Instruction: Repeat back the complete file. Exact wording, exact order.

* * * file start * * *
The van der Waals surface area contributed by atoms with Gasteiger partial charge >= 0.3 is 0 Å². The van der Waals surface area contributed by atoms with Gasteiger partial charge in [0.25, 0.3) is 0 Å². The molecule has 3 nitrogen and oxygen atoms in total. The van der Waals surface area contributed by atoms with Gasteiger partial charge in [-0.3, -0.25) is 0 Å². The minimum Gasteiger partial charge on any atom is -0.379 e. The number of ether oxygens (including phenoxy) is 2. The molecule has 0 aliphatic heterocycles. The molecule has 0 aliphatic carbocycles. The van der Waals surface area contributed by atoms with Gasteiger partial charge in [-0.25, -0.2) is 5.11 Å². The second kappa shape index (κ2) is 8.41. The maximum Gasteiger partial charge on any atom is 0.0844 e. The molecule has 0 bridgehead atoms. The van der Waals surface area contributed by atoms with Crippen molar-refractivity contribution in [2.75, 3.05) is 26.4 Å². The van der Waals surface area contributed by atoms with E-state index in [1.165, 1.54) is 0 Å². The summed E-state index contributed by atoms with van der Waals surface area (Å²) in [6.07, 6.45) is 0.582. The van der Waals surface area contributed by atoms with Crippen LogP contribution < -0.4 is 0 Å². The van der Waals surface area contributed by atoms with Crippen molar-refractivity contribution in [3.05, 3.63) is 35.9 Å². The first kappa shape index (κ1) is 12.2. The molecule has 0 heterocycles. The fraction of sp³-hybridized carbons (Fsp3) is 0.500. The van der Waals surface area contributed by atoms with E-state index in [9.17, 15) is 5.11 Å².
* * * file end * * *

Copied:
The van der Waals surface area contributed by atoms with Gasteiger partial charge >= 0.3 is 0 Å². The van der Waals surface area contributed by atoms with Gasteiger partial charge in [0.25, 0.3) is 0 Å². The molecule has 3 nitrogen and oxygen atoms in total. The van der Waals surface area contributed by atoms with Gasteiger partial charge in [-0.3, -0.25) is 0 Å². The minimum Gasteiger partial charge on any atom is -0.379 e. The number of ether oxygens (including phenoxy) is 2. The molecule has 0 aliphatic heterocycles. The molecule has 0 aliphatic carbocycles. The van der Waals surface area contributed by atoms with Gasteiger partial charge in [-0.25, -0.2) is 5.11 Å². The second kappa shape index (κ2) is 8.41. The maximum Gasteiger partial charge on any atom is 0.0844 e. The molecule has 0 bridgehead atoms. The van der Waals surface area contributed by atoms with Crippen molar-refractivity contribution in [2.75, 3.05) is 26.4 Å². The van der Waals surface area contributed by atoms with E-state index in [1.165, 1.54) is 0 Å². The summed E-state index contributed by atoms with van der Waals surface area (Å²) in [6.07, 6.45) is 0.582. The van der Waals surface area contributed by atoms with Crippen LogP contribution < -0.4 is 0 Å². The van der Waals surface area contributed by atoms with Crippen molar-refractivity contribution in [3.05, 3.63) is 35.9 Å². The first kappa shape index (κ1) is 12.2. The molecule has 0 heterocycles. The fraction of sp³-hybridized carbons (Fsp3) is 0.500. The van der Waals surface area contributed by atoms with E-state index in [9.17, 15) is 5.11 Å².